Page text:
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type inference
programming An algorithm for ascribing types to
expressions in some language, based on the types of the
constants of the language and a set of type inference rules
such as
f :: A -@# B, x :: A
--------------------- (App)
f x :: B
This rule, called "App" for application, says that if
expression f has type A -@# B and expression x has type A then
we can deduce that expression (f x) has type B. The
expressions above the line are the premises and below, the
conclusion. An alternative notation often used is:
G |- x : A
where "|-" is the turnstile symbol (LaTeX vdash) and G is a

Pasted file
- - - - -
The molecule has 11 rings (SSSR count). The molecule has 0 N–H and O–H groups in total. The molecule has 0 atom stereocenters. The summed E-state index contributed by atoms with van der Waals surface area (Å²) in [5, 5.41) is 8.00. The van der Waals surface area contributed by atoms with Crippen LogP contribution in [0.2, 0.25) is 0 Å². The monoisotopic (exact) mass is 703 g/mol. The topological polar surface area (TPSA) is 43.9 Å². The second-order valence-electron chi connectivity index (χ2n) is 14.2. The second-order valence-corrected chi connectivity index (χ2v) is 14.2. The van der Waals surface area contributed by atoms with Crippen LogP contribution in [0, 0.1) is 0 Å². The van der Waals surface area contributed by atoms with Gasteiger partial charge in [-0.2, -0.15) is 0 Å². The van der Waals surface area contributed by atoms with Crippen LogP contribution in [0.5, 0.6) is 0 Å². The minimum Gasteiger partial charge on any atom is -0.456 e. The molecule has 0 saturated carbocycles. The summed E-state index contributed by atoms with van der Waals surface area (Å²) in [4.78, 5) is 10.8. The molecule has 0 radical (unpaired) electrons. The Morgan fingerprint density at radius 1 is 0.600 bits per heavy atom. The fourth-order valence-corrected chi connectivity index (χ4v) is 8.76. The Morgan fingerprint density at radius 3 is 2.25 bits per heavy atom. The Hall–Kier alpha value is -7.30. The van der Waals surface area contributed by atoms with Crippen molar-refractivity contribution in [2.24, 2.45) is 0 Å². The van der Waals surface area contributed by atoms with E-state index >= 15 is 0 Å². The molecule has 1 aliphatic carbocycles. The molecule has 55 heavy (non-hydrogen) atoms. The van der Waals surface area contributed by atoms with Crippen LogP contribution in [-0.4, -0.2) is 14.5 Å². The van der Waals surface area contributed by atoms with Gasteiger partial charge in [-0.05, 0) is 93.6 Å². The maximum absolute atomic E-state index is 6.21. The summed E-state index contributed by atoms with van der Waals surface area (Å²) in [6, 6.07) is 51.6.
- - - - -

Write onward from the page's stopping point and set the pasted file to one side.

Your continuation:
type assignment for the free variables of expression x. The
above can be read "under assumptions G, expression x has type
A". (As in Haskell, we use a double "::" for type
declarations and a single ":" for the infix list constructor,
cons).
Given an expression
plus (head l) 1
we can label each subexpression with a type, using type
variables X, Y, etc. for unknown types:
(plus :: Int -@# Int -@# Int)
(((head :: [a] -@# a) (l :: Y)) :: X)
(1 :: Int)
We then use unification on type variables to match the
partial application of plus to its first argument against
the App rule, yielding a type (Int -@# Int) and a substitution
X = Int. Re-using App for the application to the second
argument gives an overall type Int and no further
substitutions. Similarly, matching App against the
application (head l) we get Y = [X]. We already know X = Int
so therefore Y = [Int].